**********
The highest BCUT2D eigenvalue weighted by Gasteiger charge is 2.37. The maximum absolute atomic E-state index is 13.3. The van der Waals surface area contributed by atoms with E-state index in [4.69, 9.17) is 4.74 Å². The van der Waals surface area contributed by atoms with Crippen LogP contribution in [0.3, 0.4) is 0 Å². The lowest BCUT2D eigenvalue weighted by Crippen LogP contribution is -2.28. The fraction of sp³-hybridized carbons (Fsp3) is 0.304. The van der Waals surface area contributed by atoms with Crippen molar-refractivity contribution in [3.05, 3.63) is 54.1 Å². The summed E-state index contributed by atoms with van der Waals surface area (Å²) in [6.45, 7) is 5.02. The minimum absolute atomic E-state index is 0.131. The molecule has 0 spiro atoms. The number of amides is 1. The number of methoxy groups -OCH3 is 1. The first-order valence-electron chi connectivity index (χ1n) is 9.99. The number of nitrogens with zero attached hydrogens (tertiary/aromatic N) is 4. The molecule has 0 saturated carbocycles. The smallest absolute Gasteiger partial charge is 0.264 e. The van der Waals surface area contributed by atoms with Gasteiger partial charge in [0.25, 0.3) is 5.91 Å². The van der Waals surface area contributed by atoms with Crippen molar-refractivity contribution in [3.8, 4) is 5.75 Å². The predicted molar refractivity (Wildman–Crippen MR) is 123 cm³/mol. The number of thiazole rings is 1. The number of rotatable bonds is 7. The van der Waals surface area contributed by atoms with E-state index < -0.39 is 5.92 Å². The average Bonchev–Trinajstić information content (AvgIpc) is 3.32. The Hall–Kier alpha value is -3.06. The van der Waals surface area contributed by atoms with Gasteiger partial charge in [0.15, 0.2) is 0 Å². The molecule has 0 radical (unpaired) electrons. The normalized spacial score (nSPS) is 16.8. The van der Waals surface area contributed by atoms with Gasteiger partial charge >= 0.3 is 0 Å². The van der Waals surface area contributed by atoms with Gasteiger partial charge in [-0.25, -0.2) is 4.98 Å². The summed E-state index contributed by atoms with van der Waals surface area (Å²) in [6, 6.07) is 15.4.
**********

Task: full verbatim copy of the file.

The highest BCUT2D eigenvalue weighted by Gasteiger charge is 2.37. The maximum absolute atomic E-state index is 13.3. The van der Waals surface area contributed by atoms with E-state index in [4.69, 9.17) is 4.74 Å². The van der Waals surface area contributed by atoms with Crippen LogP contribution in [0.3, 0.4) is 0 Å². The lowest BCUT2D eigenvalue weighted by Crippen LogP contribution is -2.28. The fraction of sp³-hybridized carbons (Fsp3) is 0.304. The van der Waals surface area contributed by atoms with Crippen molar-refractivity contribution in [3.05, 3.63) is 54.1 Å². The summed E-state index contributed by atoms with van der Waals surface area (Å²) in [6.45, 7) is 5.02. The minimum absolute atomic E-state index is 0.131. The molecule has 0 spiro atoms. The number of amides is 1. The number of methoxy groups -OCH3 is 1. The first-order valence-electron chi connectivity index (χ1n) is 9.99. The number of nitrogens with zero attached hydrogens (tertiary/aromatic N) is 4. The molecule has 0 saturated carbocycles. The smallest absolute Gasteiger partial charge is 0.264 e. The van der Waals surface area contributed by atoms with Gasteiger partial charge in [0.25, 0.3) is 5.91 Å². The van der Waals surface area contributed by atoms with Crippen molar-refractivity contribution in [3.8, 4) is 5.75 Å². The predicted molar refractivity (Wildman–Crippen MR) is 123 cm³/mol. The number of thiazole rings is 1. The number of rotatable bonds is 7. The van der Waals surface area contributed by atoms with E-state index < -0.39 is 5.92 Å². The average Bonchev–Trinajstić information content (AvgIpc) is 3.32. The Hall–Kier alpha value is -3.06. The van der Waals surface area contributed by atoms with Gasteiger partial charge in [0.15, 0.2) is 0 Å². The molecule has 0 radical (unpaired) electrons. The normalized spacial score (nSPS) is 16.8. The van der Waals surface area contributed by atoms with Gasteiger partial charge >= 0.3 is 0 Å². The van der Waals surface area contributed by atoms with Gasteiger partial charge in [-0.25, -0.2) is 4.98 Å². The summed E-state index contributed by atoms with van der Waals surface area (Å²) in [6, 6.07) is 15.4.